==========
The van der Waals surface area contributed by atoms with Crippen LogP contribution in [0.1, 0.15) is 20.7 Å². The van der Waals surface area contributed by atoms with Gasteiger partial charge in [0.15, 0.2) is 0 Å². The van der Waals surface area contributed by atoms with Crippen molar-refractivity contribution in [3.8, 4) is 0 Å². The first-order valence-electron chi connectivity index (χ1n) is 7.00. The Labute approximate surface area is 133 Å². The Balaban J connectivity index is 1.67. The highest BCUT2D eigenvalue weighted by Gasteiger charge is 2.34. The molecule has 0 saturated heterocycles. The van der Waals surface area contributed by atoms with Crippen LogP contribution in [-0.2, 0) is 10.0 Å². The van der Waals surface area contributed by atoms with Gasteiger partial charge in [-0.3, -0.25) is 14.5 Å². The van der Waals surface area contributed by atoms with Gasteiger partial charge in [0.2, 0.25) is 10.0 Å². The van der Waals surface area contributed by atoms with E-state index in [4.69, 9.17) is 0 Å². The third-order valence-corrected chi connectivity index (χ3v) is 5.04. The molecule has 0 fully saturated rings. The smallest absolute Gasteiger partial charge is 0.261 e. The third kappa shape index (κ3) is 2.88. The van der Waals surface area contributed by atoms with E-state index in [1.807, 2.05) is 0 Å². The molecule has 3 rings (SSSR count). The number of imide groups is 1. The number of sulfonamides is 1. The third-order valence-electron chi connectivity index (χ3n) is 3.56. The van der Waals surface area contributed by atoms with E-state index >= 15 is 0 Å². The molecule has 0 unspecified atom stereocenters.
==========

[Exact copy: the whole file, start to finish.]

The van der Waals surface area contributed by atoms with Crippen LogP contribution in [0.1, 0.15) is 20.7 Å². The van der Waals surface area contributed by atoms with Gasteiger partial charge in [0.15, 0.2) is 0 Å². The van der Waals surface area contributed by atoms with Crippen molar-refractivity contribution in [3.8, 4) is 0 Å². The first-order valence-electron chi connectivity index (χ1n) is 7.00. The Labute approximate surface area is 133 Å². The Balaban J connectivity index is 1.67. The highest BCUT2D eigenvalue weighted by Gasteiger charge is 2.34. The molecule has 0 saturated heterocycles. The van der Waals surface area contributed by atoms with Crippen LogP contribution in [-0.2, 0) is 10.0 Å². The van der Waals surface area contributed by atoms with Gasteiger partial charge in [-0.3, -0.25) is 14.5 Å². The van der Waals surface area contributed by atoms with Gasteiger partial charge in [0.2, 0.25) is 10.0 Å². The van der Waals surface area contributed by atoms with E-state index in [4.69, 9.17) is 0 Å². The third-order valence-corrected chi connectivity index (χ3v) is 5.04. The molecule has 0 fully saturated rings. The smallest absolute Gasteiger partial charge is 0.261 e. The third kappa shape index (κ3) is 2.88. The van der Waals surface area contributed by atoms with E-state index in [1.807, 2.05) is 0 Å². The molecule has 3 rings (SSSR count). The number of imide groups is 1. The number of sulfonamides is 1. The third-order valence-electron chi connectivity index (χ3n) is 3.56. The van der Waals surface area contributed by atoms with E-state index >= 15 is 0 Å². The molecule has 0 unspecified atom stereocenters.